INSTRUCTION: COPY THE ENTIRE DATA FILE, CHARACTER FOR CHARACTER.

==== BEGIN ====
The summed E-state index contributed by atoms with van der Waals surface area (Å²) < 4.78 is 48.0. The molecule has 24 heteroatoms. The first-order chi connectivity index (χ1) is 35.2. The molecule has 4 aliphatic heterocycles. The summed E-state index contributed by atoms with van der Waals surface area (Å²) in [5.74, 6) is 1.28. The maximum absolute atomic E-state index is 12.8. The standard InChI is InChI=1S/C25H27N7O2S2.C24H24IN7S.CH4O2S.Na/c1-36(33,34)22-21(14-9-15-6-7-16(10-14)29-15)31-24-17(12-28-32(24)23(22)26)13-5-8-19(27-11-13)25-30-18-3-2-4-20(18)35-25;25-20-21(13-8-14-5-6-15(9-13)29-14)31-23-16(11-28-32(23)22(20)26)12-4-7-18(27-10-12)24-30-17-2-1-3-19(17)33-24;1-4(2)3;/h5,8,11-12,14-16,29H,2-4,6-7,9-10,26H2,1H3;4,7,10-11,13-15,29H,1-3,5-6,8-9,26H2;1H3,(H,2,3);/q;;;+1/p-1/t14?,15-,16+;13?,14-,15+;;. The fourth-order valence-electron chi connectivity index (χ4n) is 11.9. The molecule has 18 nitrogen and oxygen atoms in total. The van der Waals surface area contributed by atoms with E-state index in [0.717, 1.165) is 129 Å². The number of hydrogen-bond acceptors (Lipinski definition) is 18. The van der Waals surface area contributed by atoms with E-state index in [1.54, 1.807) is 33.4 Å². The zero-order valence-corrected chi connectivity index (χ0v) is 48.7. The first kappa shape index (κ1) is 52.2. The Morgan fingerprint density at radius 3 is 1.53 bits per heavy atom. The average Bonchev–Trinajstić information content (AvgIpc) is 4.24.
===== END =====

The summed E-state index contributed by atoms with van der Waals surface area (Å²) < 4.78 is 48.0. The molecule has 24 heteroatoms. The first-order chi connectivity index (χ1) is 35.2. The molecule has 4 aliphatic heterocycles. The summed E-state index contributed by atoms with van der Waals surface area (Å²) in [5.74, 6) is 1.28. The maximum absolute atomic E-state index is 12.8. The standard InChI is InChI=1S/C25H27N7O2S2.C24H24IN7S.CH4O2S.Na/c1-36(33,34)22-21(14-9-15-6-7-16(10-14)29-15)31-24-17(12-28-32(24)23(22)26)13-5-8-19(27-11-13)25-30-18-3-2-4-20(18)35-25;25-20-21(13-8-14-5-6-15(9-13)29-14)31-23-16(11-28-32(23)22(20)26)12-4-7-18(27-10-12)24-30-17-2-1-3-19(17)33-24;1-4(2)3;/h5,8,11-12,14-16,29H,2-4,6-7,9-10,26H2,1H3;4,7,10-11,13-15,29H,1-3,5-6,8-9,26H2;1H3,(H,2,3);/q;;;+1/p-1/t14?,15-,16+;13?,14-,15+;;. The fourth-order valence-electron chi connectivity index (χ4n) is 11.9. The molecule has 18 nitrogen and oxygen atoms in total. The van der Waals surface area contributed by atoms with E-state index in [0.717, 1.165) is 129 Å². The number of hydrogen-bond acceptors (Lipinski definition) is 18. The van der Waals surface area contributed by atoms with E-state index in [1.54, 1.807) is 33.4 Å². The zero-order valence-corrected chi connectivity index (χ0v) is 48.7. The first kappa shape index (κ1) is 52.2. The Morgan fingerprint density at radius 3 is 1.53 bits per heavy atom. The average Bonchev–Trinajstić information content (AvgIpc) is 4.24.